Q:

Hello!
Energy is a scalar, right? Now here is what I find confusing: when I push a mass into say +x direction, it will gain kinetic energy (that what force does) and it will accelerate to THAT direction (let's call it "to the right" in the lack of better name). However when I push it to the left, it will go to te left. How can this be if energy has no direction? what then makes the difference between left and right? There has got to be a differencem since two forces can cancel each other out and force is all about givin / taking energy.

- Anonymous

- Anonymous

A:

Actually "force is all about giving/taking" momentum. Let me explain, then get to the energy part.

My favorite way to teach beginning mechanics is to start with the basic law that momentum is conserved. The momentum p of some mass m is p=mv, where m is the inertial* mass and the v is the velocity. the total momentum of a collection of masses m_{1}, m_{2}... is just given by the sum of their momenta, m_{1}v_{1}+m_{2}v_{2}.... The boldface symbols stand for vectors, things that point some way or other. Since p is conserved, it can't be changed but only traded between the masses. The force between two objects is by definition the rate at which momentum is being traded between them. Thomas Moore wrote a nice introductory text that uses this approach, called "Unit C".

So how about force and energy? As you mentioned, an applied force can either increase or decrease something's energy. Or think of a ball twirling around on a string. The string pulls on the ball, changing its momentum (the direction it goes changes) but not changing its speed. So that force doesn't change the energy. There's no problem here really. Energy is also conserved, so it's traded between objects (and fields), but which way a particular force causes the energy to flow depends on how things are moving. It also depends on which reference from you choose. Form the point of view of somebody standing on a ball field, a good bunter reduces the kinetic energy of a pitched ball. From the point of view of somebody who was initially whizzing along with the pitch, the bunter gives the ball, initially at rest, a lot of kinetic energy. Both are perfectly legitimate descriptions.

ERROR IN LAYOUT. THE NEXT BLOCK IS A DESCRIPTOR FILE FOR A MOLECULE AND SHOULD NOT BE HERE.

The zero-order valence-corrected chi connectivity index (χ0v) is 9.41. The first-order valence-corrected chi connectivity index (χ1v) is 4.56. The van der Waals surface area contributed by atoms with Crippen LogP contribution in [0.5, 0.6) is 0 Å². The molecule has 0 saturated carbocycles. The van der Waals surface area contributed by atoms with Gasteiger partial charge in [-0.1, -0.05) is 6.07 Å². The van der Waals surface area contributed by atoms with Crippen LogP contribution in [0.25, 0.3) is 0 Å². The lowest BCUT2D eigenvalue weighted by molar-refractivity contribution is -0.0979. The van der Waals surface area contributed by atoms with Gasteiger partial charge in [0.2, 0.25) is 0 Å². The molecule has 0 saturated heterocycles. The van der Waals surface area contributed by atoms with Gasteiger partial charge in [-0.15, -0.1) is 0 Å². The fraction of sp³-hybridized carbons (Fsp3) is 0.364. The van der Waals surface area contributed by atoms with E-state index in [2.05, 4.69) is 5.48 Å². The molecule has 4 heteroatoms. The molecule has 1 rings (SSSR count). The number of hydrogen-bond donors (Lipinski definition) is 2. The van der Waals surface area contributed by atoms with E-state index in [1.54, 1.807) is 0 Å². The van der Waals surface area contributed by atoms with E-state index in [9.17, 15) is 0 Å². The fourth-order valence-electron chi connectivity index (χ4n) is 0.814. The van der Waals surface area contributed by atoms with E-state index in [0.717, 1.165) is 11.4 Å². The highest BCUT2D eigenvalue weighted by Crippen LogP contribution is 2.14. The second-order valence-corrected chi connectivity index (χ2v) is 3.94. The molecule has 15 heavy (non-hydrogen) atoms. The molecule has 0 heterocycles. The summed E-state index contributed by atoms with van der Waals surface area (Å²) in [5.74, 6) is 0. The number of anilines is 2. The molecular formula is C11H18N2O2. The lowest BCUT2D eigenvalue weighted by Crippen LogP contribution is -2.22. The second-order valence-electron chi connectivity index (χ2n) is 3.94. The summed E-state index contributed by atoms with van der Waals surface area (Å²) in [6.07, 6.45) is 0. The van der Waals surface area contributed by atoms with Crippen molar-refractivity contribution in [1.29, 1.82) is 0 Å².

Mike W.

*That means the same mass that appears in E=mc^{2}, not the rest mass.

My favorite way to teach beginning mechanics is to start with the basic law that momentum is conserved. The momentum p of some mass m is p=mv, where m is the inertial* mass and the v is the velocity. the total momentum of a collection of masses m

So how about force and energy? As you mentioned, an applied force can either increase or decrease something's energy. Or think of a ball twirling around on a string. The string pulls on the ball, changing its momentum (the direction it goes changes) but not changing its speed. So that force doesn't change the energy. There's no problem here really. Energy is also conserved, so it's traded between objects (and fields), but which way a particular force causes the energy to flow depends on how things are moving. It also depends on which reference from you choose. Form the point of view of somebody standing on a ball field, a good bunter reduces the kinetic energy of a pitched ball. From the point of view of somebody who was initially whizzing along with the pitch, the bunter gives the ball, initially at rest, a lot of kinetic energy. Both are perfectly legitimate descriptions.

Mike W.

*That means the same mass that appears in E=mc

*(published on 03/10/2011)*